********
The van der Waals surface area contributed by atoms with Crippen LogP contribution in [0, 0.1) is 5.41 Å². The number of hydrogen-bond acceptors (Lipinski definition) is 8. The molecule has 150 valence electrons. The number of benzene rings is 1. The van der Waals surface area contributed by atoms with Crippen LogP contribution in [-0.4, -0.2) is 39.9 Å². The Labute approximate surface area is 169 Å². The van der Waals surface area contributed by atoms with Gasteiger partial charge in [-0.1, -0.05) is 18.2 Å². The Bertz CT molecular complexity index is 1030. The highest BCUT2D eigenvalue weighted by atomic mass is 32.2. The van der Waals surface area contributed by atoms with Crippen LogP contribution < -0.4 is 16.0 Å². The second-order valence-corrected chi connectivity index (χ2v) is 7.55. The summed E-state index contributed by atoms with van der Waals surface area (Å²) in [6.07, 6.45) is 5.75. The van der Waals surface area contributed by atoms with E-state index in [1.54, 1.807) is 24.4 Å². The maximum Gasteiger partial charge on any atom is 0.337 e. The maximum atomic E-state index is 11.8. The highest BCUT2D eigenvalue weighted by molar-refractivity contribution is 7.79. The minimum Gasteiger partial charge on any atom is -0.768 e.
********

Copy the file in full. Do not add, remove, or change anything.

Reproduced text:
The van der Waals surface area contributed by atoms with Crippen LogP contribution in [0, 0.1) is 5.41 Å². The number of hydrogen-bond acceptors (Lipinski definition) is 8. The molecule has 150 valence electrons. The number of benzene rings is 1. The van der Waals surface area contributed by atoms with Crippen LogP contribution in [-0.4, -0.2) is 39.9 Å². The Labute approximate surface area is 169 Å². The van der Waals surface area contributed by atoms with Gasteiger partial charge in [-0.1, -0.05) is 18.2 Å². The Bertz CT molecular complexity index is 1030. The highest BCUT2D eigenvalue weighted by atomic mass is 32.2. The van der Waals surface area contributed by atoms with Crippen LogP contribution < -0.4 is 16.0 Å². The second-order valence-corrected chi connectivity index (χ2v) is 7.55. The summed E-state index contributed by atoms with van der Waals surface area (Å²) in [6.07, 6.45) is 5.75. The van der Waals surface area contributed by atoms with E-state index in [1.54, 1.807) is 24.4 Å². The maximum Gasteiger partial charge on any atom is 0.337 e. The maximum atomic E-state index is 11.8. The highest BCUT2D eigenvalue weighted by molar-refractivity contribution is 7.79. The minimum Gasteiger partial charge on any atom is -0.768 e.